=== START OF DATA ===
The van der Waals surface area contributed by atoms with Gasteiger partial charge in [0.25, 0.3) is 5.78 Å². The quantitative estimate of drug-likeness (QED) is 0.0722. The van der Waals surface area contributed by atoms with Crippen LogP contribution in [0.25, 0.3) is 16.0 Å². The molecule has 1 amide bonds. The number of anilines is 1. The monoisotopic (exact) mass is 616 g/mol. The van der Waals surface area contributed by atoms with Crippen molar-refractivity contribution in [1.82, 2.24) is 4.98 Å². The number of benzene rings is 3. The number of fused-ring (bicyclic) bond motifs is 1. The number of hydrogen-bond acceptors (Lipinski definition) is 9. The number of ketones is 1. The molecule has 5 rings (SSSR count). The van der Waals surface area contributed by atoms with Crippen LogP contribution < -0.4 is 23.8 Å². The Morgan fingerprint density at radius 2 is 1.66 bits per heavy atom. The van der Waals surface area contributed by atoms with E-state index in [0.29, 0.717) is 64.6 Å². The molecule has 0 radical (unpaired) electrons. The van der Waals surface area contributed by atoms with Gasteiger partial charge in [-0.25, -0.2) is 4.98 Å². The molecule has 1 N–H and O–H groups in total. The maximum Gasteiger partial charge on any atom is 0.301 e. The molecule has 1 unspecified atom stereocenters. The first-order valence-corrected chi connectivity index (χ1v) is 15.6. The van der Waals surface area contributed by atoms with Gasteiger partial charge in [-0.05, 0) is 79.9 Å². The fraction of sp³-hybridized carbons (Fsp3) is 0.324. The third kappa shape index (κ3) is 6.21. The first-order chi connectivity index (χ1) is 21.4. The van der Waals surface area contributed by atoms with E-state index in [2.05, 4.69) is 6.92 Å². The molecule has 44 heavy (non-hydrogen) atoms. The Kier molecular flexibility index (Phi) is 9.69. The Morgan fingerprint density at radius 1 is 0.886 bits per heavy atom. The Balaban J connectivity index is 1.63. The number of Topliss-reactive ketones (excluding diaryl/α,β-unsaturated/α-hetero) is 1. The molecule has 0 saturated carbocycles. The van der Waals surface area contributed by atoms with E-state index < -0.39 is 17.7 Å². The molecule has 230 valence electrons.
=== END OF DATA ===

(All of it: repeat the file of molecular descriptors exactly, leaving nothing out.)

The van der Waals surface area contributed by atoms with Gasteiger partial charge in [0.25, 0.3) is 5.78 Å². The quantitative estimate of drug-likeness (QED) is 0.0722. The van der Waals surface area contributed by atoms with Crippen LogP contribution in [0.25, 0.3) is 16.0 Å². The molecule has 1 amide bonds. The number of anilines is 1. The monoisotopic (exact) mass is 616 g/mol. The van der Waals surface area contributed by atoms with Crippen molar-refractivity contribution in [1.82, 2.24) is 4.98 Å². The number of benzene rings is 3. The number of fused-ring (bicyclic) bond motifs is 1. The number of hydrogen-bond acceptors (Lipinski definition) is 9. The number of ketones is 1. The molecule has 5 rings (SSSR count). The van der Waals surface area contributed by atoms with Crippen LogP contribution < -0.4 is 23.8 Å². The Morgan fingerprint density at radius 2 is 1.66 bits per heavy atom. The van der Waals surface area contributed by atoms with E-state index in [0.29, 0.717) is 64.6 Å². The molecule has 0 radical (unpaired) electrons. The van der Waals surface area contributed by atoms with Gasteiger partial charge in [-0.25, -0.2) is 4.98 Å². The molecule has 1 N–H and O–H groups in total. The maximum Gasteiger partial charge on any atom is 0.301 e. The molecule has 1 unspecified atom stereocenters. The first-order valence-corrected chi connectivity index (χ1v) is 15.6. The van der Waals surface area contributed by atoms with Gasteiger partial charge in [-0.05, 0) is 79.9 Å². The fraction of sp³-hybridized carbons (Fsp3) is 0.324. The third kappa shape index (κ3) is 6.21. The first-order chi connectivity index (χ1) is 21.4. The van der Waals surface area contributed by atoms with E-state index in [2.05, 4.69) is 6.92 Å². The molecule has 44 heavy (non-hydrogen) atoms. The Kier molecular flexibility index (Phi) is 9.69. The Morgan fingerprint density at radius 1 is 0.886 bits per heavy atom. The Balaban J connectivity index is 1.63. The number of Topliss-reactive ketones (excluding diaryl/α,β-unsaturated/α-hetero) is 1. The molecule has 0 saturated carbocycles. The van der Waals surface area contributed by atoms with E-state index < -0.39 is 17.7 Å². The molecule has 230 valence electrons.